I’m in the middle of a major project for my day job, and am not going to write a review tonight. Instead, I’ll just note an observation I made while struggling with the structure of the feature I’m writing. I spent hours today rolling the same events around on paper — the same facts, the same quotes, the same details. It was strange to realize that there are almost infinite ways to tell the same story. No matter how hard I try for the truth, I will always be responsible for filtering the events as I see them.
This is the source of some of my fascination with story. Sometimes, an event happens and I can’t get enough information about it. I ask 20 people the same questions about it, and then go back and ask them all again. I get to where I know everything I can find out about the event, but there is something I’m still chasing. I haven’t quite turned it the right way yet and figured out what it means to me. Some events really resist being packaged and understood. I like the work of Paul Auster, because I think he writes about this latter sort of event.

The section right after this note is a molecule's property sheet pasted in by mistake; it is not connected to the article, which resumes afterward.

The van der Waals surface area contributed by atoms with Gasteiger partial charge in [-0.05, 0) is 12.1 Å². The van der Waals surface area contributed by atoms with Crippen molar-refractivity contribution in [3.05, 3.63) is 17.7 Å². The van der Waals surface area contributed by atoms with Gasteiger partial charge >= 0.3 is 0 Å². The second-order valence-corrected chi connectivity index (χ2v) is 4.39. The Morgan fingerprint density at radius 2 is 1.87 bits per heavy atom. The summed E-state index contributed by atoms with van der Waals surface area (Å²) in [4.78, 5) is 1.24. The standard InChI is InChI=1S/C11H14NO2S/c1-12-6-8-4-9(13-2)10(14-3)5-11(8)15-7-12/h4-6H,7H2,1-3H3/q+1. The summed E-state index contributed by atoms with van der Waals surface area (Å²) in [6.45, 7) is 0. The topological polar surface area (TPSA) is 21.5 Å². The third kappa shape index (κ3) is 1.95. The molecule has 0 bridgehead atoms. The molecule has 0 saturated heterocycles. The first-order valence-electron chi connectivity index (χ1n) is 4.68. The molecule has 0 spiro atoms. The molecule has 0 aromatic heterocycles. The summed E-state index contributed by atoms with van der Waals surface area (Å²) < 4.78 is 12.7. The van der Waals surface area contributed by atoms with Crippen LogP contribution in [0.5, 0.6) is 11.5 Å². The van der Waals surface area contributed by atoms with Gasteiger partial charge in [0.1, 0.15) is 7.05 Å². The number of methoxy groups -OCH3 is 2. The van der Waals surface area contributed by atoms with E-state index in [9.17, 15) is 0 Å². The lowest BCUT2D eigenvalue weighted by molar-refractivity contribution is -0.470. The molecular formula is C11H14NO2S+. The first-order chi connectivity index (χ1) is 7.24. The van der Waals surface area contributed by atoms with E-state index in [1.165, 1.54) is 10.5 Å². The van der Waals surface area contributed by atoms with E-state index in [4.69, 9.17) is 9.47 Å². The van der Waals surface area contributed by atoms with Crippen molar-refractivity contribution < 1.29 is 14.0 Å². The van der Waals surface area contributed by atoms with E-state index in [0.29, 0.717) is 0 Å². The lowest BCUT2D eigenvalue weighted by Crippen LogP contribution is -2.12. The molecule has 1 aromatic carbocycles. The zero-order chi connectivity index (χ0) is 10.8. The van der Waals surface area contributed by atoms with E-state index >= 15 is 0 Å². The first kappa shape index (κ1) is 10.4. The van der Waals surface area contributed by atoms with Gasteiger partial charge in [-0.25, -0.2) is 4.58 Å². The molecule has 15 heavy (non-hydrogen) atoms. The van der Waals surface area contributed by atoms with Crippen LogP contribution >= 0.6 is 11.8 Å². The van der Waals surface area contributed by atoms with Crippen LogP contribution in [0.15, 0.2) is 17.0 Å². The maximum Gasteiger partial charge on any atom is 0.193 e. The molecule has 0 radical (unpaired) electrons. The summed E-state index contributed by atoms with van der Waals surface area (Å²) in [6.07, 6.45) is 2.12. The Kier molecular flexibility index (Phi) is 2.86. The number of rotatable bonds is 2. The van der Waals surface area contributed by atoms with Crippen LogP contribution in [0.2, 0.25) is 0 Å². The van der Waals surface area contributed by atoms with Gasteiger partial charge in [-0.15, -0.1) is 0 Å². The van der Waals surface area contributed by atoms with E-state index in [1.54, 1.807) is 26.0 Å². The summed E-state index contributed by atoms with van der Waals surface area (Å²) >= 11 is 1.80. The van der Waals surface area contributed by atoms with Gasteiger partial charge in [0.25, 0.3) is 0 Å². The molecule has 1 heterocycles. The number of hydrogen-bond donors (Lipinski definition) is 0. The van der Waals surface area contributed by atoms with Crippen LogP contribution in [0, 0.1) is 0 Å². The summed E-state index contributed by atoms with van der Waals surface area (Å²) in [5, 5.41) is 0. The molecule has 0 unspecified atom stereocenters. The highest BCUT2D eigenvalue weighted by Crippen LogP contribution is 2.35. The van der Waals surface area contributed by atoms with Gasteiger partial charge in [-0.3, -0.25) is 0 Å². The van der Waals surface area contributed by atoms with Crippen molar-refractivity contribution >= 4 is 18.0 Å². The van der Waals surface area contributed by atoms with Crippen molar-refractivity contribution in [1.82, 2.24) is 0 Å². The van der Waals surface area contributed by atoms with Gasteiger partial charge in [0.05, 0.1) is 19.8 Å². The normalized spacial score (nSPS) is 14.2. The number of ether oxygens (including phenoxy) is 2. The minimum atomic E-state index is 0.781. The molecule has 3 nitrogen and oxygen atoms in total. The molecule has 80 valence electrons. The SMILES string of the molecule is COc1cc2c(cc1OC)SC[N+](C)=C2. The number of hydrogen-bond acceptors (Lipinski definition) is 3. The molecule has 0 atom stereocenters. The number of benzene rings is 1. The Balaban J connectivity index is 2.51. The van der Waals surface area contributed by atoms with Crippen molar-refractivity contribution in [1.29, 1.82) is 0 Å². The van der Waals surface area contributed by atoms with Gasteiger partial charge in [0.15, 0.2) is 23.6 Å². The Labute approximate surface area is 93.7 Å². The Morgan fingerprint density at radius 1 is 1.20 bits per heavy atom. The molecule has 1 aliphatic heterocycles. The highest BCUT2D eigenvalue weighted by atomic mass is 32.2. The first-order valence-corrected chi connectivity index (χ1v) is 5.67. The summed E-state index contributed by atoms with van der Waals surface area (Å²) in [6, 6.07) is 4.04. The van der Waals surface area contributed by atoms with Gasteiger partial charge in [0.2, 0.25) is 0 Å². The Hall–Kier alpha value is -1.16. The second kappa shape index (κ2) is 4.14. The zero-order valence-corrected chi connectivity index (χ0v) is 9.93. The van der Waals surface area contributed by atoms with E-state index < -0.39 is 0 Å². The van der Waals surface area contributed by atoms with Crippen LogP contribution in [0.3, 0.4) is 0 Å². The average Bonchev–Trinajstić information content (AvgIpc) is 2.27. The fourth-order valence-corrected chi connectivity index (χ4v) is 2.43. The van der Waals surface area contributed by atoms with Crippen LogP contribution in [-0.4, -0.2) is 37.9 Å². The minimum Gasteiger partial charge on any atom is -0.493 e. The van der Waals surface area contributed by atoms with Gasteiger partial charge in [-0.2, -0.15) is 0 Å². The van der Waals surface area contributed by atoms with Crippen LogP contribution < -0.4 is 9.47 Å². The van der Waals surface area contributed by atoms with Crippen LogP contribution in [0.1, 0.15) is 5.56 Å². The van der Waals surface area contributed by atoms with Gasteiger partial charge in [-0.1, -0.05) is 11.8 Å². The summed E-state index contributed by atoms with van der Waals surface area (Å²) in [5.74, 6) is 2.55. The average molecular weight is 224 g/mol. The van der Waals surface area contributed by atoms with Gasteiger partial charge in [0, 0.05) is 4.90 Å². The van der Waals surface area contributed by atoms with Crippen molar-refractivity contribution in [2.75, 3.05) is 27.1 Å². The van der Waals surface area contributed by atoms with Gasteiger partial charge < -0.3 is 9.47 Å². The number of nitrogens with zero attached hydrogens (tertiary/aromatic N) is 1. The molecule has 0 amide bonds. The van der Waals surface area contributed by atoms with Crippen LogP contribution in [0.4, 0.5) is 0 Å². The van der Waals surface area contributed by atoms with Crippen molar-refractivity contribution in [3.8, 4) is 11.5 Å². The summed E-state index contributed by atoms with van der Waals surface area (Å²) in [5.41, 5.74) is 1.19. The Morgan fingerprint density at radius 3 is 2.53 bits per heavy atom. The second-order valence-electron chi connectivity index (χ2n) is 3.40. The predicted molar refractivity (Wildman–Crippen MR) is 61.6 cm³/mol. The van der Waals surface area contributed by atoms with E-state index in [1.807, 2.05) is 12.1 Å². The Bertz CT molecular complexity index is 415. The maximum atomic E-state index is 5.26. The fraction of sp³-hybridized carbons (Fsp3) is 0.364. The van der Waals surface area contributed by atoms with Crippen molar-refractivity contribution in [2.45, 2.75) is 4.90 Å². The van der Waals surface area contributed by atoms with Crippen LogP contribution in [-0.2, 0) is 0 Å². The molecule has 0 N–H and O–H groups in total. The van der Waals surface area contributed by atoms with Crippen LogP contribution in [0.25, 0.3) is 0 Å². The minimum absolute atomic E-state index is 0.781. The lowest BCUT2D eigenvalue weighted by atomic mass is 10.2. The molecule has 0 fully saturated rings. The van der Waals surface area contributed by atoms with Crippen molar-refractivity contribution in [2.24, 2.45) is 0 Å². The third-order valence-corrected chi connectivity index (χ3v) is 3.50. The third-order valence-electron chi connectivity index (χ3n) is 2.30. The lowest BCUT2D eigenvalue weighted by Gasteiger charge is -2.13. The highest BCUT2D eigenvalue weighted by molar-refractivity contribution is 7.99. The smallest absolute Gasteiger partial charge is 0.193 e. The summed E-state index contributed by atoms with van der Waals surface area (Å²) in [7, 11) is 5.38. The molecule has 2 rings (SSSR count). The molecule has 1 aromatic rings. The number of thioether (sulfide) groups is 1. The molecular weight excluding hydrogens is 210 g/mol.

Fiction like Auster’s tries to describe the experience, but I have it the most strongly when I’m writing nonfiction, and am confronted with the strangeness of creating a story with facts. There is something about that process that feels contradictory, and yet it’s the most fundamental storytelling experience.